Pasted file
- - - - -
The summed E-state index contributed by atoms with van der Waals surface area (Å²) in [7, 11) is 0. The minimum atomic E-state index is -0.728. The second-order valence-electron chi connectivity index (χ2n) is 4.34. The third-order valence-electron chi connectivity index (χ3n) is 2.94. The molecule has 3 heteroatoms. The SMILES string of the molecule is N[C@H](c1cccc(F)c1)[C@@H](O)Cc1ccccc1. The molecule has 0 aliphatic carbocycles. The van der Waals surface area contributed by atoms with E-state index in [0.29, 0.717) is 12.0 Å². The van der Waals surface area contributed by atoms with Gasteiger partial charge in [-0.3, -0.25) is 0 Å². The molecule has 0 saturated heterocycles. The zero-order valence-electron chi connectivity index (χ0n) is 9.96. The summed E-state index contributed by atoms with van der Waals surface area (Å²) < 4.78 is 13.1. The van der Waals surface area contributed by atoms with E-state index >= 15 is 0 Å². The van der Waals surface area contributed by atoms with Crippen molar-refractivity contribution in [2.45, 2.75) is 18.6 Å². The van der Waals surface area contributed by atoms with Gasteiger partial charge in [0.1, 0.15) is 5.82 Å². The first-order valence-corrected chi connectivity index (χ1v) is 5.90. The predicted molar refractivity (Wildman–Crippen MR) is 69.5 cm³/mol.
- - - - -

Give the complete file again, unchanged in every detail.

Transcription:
The summed E-state index contributed by atoms with van der Waals surface area (Å²) in [7, 11) is 0. The minimum atomic E-state index is -0.728. The second-order valence-electron chi connectivity index (χ2n) is 4.34. The third-order valence-electron chi connectivity index (χ3n) is 2.94. The molecule has 3 heteroatoms. The SMILES string of the molecule is N[C@H](c1cccc(F)c1)[C@@H](O)Cc1ccccc1. The molecule has 0 aliphatic carbocycles. The van der Waals surface area contributed by atoms with E-state index in [0.29, 0.717) is 12.0 Å². The van der Waals surface area contributed by atoms with Gasteiger partial charge in [-0.3, -0.25) is 0 Å². The molecule has 0 saturated heterocycles. The zero-order valence-electron chi connectivity index (χ0n) is 9.96. The summed E-state index contributed by atoms with van der Waals surface area (Å²) < 4.78 is 13.1. The van der Waals surface area contributed by atoms with E-state index >= 15 is 0 Å². The van der Waals surface area contributed by atoms with Crippen molar-refractivity contribution in [2.45, 2.75) is 18.6 Å². The van der Waals surface area contributed by atoms with Gasteiger partial charge in [0.1, 0.15) is 5.82 Å². The first-order valence-corrected chi connectivity index (χ1v) is 5.90. The predicted molar refractivity (Wildman–Crippen MR) is 69.5 cm³/mol.